Clinical Trials Using Cladribine

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Clinical trials are research studies that involve people. The clinical trials on this list are studying Cladribine. All trials on the list are supported by NCI.

NCI’s basic information about clinical trials explains the types and phases of trials and how they are carried out. Clinical trials look at new ways to prevent, detect, or treat disease. You may want to think about taking part in a clinical trial. Talk to your doctor for help in deciding if one is right for you.

Trials 1-12 of 12
  • Cladribine with Simultaneous or Delayed Rituximab in Treating Patients with Hairy Cell Leukemia

    This randomized phase II trial studies cladribine with simultaneous or delayed rituximab to see how well they work in treating patients with hairy cell leukemia. Drugs used in chemotherapy, such as cladribine, work in different ways to stop the growth of cancer cells, either by killing the cells, by stopping them from dividing, or by stopping them from spreading. Monoclonal antibodies, such as rituximab, may interfere with the ability of tumor cells to grow and spread. It is not yet known whether cladribine is more effective with simultaneous or delayed rituximab in treating patients with hairy cell leukemia.
    Location: 2 locations

  • Higher or Lower Dose Cladribine, Cytarabine, and Mitoxantrone in Treating Medically Less Fit Patients with Newly Diagnosed Acute Myeloid Leukemia or Myeloid Neoplasm

    This randomized pilot phase II trial studies how well higher or lower dose cladribine, cytarabine, and mitoxantrone work in treating medically less fit patients with newly diagnosed acute myeloid leukemia or myeloid neoplasm. Drugs used in chemotherapy, such as cladribine, cytarabine, and mitoxantrone, work in different ways to stop the growth of cancer cells, either by killing the cells, by stopping them from dividing, or by stopping them from spreading. It is not yet known whether giving cladribine, cytarabine, and mitoxantrone at higher or lower dose may work better in treating patients with newly diagnosed acute myeloid leukemia.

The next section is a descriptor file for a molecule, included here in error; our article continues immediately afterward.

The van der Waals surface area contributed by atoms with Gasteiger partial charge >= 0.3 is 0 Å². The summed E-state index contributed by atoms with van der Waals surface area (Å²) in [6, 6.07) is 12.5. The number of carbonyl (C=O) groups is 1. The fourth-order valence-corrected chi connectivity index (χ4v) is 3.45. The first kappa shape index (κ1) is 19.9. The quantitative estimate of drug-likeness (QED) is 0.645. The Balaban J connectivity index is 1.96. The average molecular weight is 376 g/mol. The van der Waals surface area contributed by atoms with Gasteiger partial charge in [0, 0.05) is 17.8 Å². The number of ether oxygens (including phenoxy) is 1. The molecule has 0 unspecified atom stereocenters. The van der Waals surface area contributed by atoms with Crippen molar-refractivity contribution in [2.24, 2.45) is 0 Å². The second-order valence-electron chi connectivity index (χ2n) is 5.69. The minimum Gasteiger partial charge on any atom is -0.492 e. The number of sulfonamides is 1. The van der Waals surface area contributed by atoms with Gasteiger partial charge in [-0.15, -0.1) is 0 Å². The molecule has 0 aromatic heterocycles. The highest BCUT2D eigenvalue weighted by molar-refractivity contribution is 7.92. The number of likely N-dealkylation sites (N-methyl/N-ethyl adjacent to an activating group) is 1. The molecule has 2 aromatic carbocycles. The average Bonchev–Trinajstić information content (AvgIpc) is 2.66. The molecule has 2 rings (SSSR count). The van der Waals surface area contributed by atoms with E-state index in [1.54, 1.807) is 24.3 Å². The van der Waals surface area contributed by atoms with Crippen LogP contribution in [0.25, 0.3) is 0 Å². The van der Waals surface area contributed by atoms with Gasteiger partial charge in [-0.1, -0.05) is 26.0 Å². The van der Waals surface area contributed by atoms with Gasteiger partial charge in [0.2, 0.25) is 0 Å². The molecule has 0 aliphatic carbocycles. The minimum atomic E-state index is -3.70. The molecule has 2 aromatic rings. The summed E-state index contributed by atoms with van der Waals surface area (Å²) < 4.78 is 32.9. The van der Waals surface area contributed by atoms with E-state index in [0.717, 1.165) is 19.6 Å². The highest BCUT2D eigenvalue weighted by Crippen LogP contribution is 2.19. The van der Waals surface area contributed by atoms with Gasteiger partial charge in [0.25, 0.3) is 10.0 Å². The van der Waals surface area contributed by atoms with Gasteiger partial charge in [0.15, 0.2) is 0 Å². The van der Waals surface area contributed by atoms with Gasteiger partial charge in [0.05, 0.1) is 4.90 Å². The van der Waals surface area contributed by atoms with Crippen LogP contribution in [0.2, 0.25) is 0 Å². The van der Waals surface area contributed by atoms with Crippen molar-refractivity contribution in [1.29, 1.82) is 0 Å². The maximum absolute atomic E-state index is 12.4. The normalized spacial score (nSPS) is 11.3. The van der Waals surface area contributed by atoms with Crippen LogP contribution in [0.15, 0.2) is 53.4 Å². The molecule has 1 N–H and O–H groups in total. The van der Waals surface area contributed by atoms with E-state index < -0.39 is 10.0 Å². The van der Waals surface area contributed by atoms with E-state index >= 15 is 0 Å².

Location: Fred Hutch / University of Washington Cancer Consortium, Seattle, Washington

  • Decitabine, Filgrastim, Cladribine, Cytarabine, and Mitoxantrone Hydrochloride in Treating Patients with Newly Diagnosed, Relapsed, or Refractory Acute Myeloid Leukemia or High-Risk Myelodysplastic Syndrome

    This randomized phase I trial studies the side effects and best dose of decitabine when given together with filgrastim, cladribine, cytarabine, and mitoxantrone hydrochloride in treating patients with acute myeloid leukemia or myelodysplastic syndrome that is newly diagnosed, has come back, or has not responded to treatment. Drugs used in chemotherapy, such as decitabine, cladribine, cytarabine, and mitoxantrone hydrochloride work in different ways to stop the growth of cancer cells, either by killing the cells, by stopping them from dividing, or by stopping them from spreading. Colony-stimulating factors, such as filgrastim, may increase the production of blood cells and may help the immune system recover from the side effects of chemotherapy. Decitabine, filgrastim, cladribine, cytarabine, and mitoxantrone hydrochloride may work better in treating patients with acute myeloid leukemia and myelodysplastic syndrome.
    Location: Fred Hutch / University of Washington Cancer Consortium, Seattle, Washington

  • Early Allogeneic Hematopoietic Cell Transplantation in Treating Patients with Relapsed or Refractory High-Grade Myeloid Neoplasms